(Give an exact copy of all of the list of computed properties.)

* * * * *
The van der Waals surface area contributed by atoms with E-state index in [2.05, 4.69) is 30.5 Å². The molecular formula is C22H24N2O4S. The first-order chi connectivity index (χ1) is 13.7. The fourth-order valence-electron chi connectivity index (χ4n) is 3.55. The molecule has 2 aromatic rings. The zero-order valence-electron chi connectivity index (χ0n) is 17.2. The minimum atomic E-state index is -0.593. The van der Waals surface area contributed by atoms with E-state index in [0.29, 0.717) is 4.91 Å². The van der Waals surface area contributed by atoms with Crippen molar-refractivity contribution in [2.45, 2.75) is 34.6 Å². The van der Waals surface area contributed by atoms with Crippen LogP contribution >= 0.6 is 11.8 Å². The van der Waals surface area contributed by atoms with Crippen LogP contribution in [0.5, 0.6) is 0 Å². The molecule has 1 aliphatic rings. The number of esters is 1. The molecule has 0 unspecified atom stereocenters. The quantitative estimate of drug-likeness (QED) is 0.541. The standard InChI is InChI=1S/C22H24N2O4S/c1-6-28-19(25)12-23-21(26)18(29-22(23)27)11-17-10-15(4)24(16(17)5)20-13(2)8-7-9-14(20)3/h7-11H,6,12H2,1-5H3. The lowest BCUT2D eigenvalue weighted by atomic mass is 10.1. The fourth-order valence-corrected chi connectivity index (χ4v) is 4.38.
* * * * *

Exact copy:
The van der Waals surface area contributed by atoms with E-state index in [2.05, 4.69) is 30.5 Å². The molecular formula is C22H24N2O4S. The first-order chi connectivity index (χ1) is 13.7. The fourth-order valence-electron chi connectivity index (χ4n) is 3.55. The molecule has 2 aromatic rings. The zero-order valence-electron chi connectivity index (χ0n) is 17.2. The minimum atomic E-state index is -0.593. The van der Waals surface area contributed by atoms with E-state index in [0.29, 0.717) is 4.91 Å². The van der Waals surface area contributed by atoms with Crippen molar-refractivity contribution in [2.45, 2.75) is 34.6 Å². The van der Waals surface area contributed by atoms with Crippen LogP contribution >= 0.6 is 11.8 Å². The van der Waals surface area contributed by atoms with Crippen LogP contribution in [0.5, 0.6) is 0 Å². The molecule has 1 aliphatic rings. The number of esters is 1. The molecule has 0 unspecified atom stereocenters. The quantitative estimate of drug-likeness (QED) is 0.541. The standard InChI is InChI=1S/C22H24N2O4S/c1-6-28-19(25)12-23-21(26)18(29-22(23)27)11-17-10-15(4)24(16(17)5)20-13(2)8-7-9-14(20)3/h7-11H,6,12H2,1-5H3. The lowest BCUT2D eigenvalue weighted by atomic mass is 10.1. The fourth-order valence-corrected chi connectivity index (χ4v) is 4.38.